When it is cured, use a coarse stone to knock down the high lumps, and
                                use lots of WD40 as not to load up the stones. You are left with a filled in
                                wear area of the cylinder, and you can see the unworn area left that is
                                above the rings area. Use new standard size rings, file fit and run it.
                                I have done this to maybe 4 or 5 engines over the years. Tear them down
                                some years later, and the epoxy is still there and holding up well. Seriously.
                                I have even built up the pitted and worn areas of shafts where an oil lip seal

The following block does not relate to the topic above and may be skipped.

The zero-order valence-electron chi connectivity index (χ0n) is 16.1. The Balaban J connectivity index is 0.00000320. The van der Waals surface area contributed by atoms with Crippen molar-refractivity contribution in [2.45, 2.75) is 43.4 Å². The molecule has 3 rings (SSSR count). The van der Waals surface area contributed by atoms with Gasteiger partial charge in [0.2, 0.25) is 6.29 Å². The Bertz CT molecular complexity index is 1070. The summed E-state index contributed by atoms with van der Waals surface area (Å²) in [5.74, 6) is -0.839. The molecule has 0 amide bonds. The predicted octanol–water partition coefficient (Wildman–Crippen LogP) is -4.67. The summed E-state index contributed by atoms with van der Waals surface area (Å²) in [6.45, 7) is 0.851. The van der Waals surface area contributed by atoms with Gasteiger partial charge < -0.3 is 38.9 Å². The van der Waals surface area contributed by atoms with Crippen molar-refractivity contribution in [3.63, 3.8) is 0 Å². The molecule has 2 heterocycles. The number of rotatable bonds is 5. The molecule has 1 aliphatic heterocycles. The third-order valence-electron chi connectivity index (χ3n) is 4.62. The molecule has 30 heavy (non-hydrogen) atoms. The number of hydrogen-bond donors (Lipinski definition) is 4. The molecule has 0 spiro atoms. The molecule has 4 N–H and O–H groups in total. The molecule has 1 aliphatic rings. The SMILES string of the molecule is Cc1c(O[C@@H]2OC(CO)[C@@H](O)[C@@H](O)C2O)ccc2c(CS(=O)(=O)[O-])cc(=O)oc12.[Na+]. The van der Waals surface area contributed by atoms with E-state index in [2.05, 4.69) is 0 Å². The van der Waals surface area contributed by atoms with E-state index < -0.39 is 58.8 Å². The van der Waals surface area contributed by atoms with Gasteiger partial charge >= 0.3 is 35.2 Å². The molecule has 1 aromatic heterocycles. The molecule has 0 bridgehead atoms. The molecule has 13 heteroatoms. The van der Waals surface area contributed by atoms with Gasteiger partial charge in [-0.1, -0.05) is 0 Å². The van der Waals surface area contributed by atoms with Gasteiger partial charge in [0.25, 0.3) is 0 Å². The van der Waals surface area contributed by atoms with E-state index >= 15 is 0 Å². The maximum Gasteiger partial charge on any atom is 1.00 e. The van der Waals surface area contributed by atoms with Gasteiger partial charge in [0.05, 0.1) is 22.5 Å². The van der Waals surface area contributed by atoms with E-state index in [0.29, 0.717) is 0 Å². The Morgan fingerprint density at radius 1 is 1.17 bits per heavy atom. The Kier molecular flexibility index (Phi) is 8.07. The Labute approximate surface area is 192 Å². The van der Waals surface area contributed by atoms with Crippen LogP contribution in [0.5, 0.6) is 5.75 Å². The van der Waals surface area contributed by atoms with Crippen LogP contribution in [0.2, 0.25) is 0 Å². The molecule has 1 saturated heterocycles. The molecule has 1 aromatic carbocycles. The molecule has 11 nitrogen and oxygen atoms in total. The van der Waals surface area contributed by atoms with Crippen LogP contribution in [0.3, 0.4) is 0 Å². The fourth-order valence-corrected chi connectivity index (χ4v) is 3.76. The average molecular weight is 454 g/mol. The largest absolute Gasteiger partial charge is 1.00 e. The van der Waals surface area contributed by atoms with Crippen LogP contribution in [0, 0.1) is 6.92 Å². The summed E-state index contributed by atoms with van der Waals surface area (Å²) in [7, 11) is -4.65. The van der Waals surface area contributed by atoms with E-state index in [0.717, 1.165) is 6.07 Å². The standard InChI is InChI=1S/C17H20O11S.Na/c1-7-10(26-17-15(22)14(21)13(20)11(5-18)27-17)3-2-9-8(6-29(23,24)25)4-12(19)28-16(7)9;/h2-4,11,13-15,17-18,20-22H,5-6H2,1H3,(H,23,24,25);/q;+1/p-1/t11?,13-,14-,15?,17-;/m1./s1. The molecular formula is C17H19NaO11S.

rides. Works great on the pitman shaft of power steering boxes.
                                An iron block might be worth boring and getting oversize piston(s).
                                But aluminum blocks that you don't want to spend too much money on,
                                the epoxy trick works surprisingly well. I actually could not believe how well
                                it lasts, until I took the head off to inspect it years later. WB weld is not a
                                magic bullet. It won't repair threads that you expect to be strong again.
                                But for some things, it works well.

                                --Doozer
                                Back in the day, Ford had a run of 302 blocks that had porous spots on the outside of the water jacket. The factory repair kit was epoxy that looked and smelled just like JB Weld. Drain, heat, clean, apply, cure, refill, and go.

                                BTW- Briggs say to never hone their aluminium bore.YMMV.